Randomized phase 2 trial of monthly vitamin D to prevent respiratory complications in children with sickle cell disease
In sickle cell disease, respiratory infection and asthma may lead to respiratory complications that are a leading cause of morbidity and mortality. Vitamin D has anti-infective and immunomodulatory effects that may decrease the risk for respiratory infections, asthma, and acute chest syndrome. We conducted a randomized double-blind active-controlled clinical trial to determine whether monthly oral vitamin D3 can reduce the rate of respiratory events in children with sickle cell disease. Seventy sickle cell subjects, ages 3-20 years, with baseline records of respiratory events over 1 year before randomization, underwent screening. Sixty-two subjects with 25-hydroxyvitamin D levels of 5-60 ng/mL were randomly assigned to oral vitamin D3 (100 000 IU or 12 000 IU, n = 31 each) under observed administration once monthly for 2 years. The primary outcome was the annual rate of respiratory events (respiratory infection, asthma exacerbation, or acute chest syndrome) ascertained by the use of a validated questionnaire administered biweekly. Analysis included 62 children (mean age of 9.9 years, 52% female, and predominantly with homozygous HbS disease [87%]) with mean baseline 25-hydroxyvitamin D of 14.3 ng/mL. The annual rates of respiratory events at baseline and intervention years 1 and 2 were 4.34 ± 0.35, 4.28 ± 0.36, and 1.49 ± 0.37 (high dose) and 3.91 ± 0.35, 3.34 ± 0.37, and 1.54 ± 0.37 (standard dose), respectively. In pediatric patients with sickle cell disease, 2-year monthly oral vitamin D3 was associated with a >50% reduction in the rate of respiratory illness during the second year (P = .0005), with similar decreases associated with high- and standard-dose treatment.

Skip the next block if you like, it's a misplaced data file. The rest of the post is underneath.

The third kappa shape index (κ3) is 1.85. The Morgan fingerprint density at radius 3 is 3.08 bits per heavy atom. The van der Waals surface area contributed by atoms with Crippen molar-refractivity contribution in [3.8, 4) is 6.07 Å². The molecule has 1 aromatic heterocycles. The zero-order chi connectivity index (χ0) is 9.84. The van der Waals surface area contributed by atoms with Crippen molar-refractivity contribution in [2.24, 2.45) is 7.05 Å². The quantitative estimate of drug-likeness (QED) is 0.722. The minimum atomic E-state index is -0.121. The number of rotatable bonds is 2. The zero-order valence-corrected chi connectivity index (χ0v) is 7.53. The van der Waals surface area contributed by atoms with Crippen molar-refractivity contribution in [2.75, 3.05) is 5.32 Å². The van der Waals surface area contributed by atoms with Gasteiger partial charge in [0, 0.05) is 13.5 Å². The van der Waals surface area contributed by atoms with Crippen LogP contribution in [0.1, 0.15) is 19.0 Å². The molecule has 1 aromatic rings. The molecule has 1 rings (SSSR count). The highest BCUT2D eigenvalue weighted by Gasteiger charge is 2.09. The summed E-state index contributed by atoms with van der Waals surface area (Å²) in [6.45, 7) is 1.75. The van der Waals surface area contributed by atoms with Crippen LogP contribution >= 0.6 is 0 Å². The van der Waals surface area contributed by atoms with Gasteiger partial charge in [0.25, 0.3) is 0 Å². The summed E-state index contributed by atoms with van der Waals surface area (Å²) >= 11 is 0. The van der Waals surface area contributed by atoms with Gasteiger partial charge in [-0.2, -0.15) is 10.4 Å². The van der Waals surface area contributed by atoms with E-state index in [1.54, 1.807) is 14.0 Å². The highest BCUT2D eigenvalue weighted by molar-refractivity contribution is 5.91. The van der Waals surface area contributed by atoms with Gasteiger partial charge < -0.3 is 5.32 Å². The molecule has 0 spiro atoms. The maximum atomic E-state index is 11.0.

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- Blood Advances